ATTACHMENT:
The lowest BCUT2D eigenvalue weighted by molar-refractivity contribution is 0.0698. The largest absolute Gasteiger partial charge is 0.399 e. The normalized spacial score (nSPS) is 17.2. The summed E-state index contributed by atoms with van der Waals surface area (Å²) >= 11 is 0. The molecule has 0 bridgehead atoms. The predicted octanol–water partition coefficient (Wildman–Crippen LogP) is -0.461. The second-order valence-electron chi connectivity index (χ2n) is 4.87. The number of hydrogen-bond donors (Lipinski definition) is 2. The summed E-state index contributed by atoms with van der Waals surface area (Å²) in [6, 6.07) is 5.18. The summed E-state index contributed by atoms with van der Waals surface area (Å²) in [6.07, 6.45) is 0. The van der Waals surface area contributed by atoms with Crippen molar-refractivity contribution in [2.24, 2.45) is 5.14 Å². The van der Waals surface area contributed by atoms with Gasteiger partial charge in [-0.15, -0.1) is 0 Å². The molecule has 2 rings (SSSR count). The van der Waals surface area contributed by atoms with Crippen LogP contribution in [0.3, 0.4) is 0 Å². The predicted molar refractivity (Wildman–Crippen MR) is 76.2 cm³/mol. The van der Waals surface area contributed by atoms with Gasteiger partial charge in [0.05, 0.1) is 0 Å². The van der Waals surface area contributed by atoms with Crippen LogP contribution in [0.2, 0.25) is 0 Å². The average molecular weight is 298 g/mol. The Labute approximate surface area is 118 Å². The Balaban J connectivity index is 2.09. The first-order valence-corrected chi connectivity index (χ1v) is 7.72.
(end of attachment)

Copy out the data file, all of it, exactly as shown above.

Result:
The lowest BCUT2D eigenvalue weighted by molar-refractivity contribution is 0.0698. The largest absolute Gasteiger partial charge is 0.399 e. The normalized spacial score (nSPS) is 17.2. The summed E-state index contributed by atoms with van der Waals surface area (Å²) >= 11 is 0. The molecule has 0 bridgehead atoms. The predicted octanol–water partition coefficient (Wildman–Crippen LogP) is -0.461. The second-order valence-electron chi connectivity index (χ2n) is 4.87. The number of hydrogen-bond donors (Lipinski definition) is 2. The summed E-state index contributed by atoms with van der Waals surface area (Å²) in [6, 6.07) is 5.18. The summed E-state index contributed by atoms with van der Waals surface area (Å²) in [6.07, 6.45) is 0. The van der Waals surface area contributed by atoms with Crippen molar-refractivity contribution in [2.24, 2.45) is 5.14 Å². The van der Waals surface area contributed by atoms with Gasteiger partial charge in [-0.15, -0.1) is 0 Å². The molecule has 2 rings (SSSR count). The van der Waals surface area contributed by atoms with Crippen LogP contribution in [0.3, 0.4) is 0 Å². The predicted molar refractivity (Wildman–Crippen MR) is 76.2 cm³/mol. The van der Waals surface area contributed by atoms with Gasteiger partial charge in [0.05, 0.1) is 0 Å². The van der Waals surface area contributed by atoms with Crippen LogP contribution in [0.2, 0.25) is 0 Å². The average molecular weight is 298 g/mol. The Labute approximate surface area is 118 Å². The Balaban J connectivity index is 2.09. The first-order valence-corrected chi connectivity index (χ1v) is 7.72.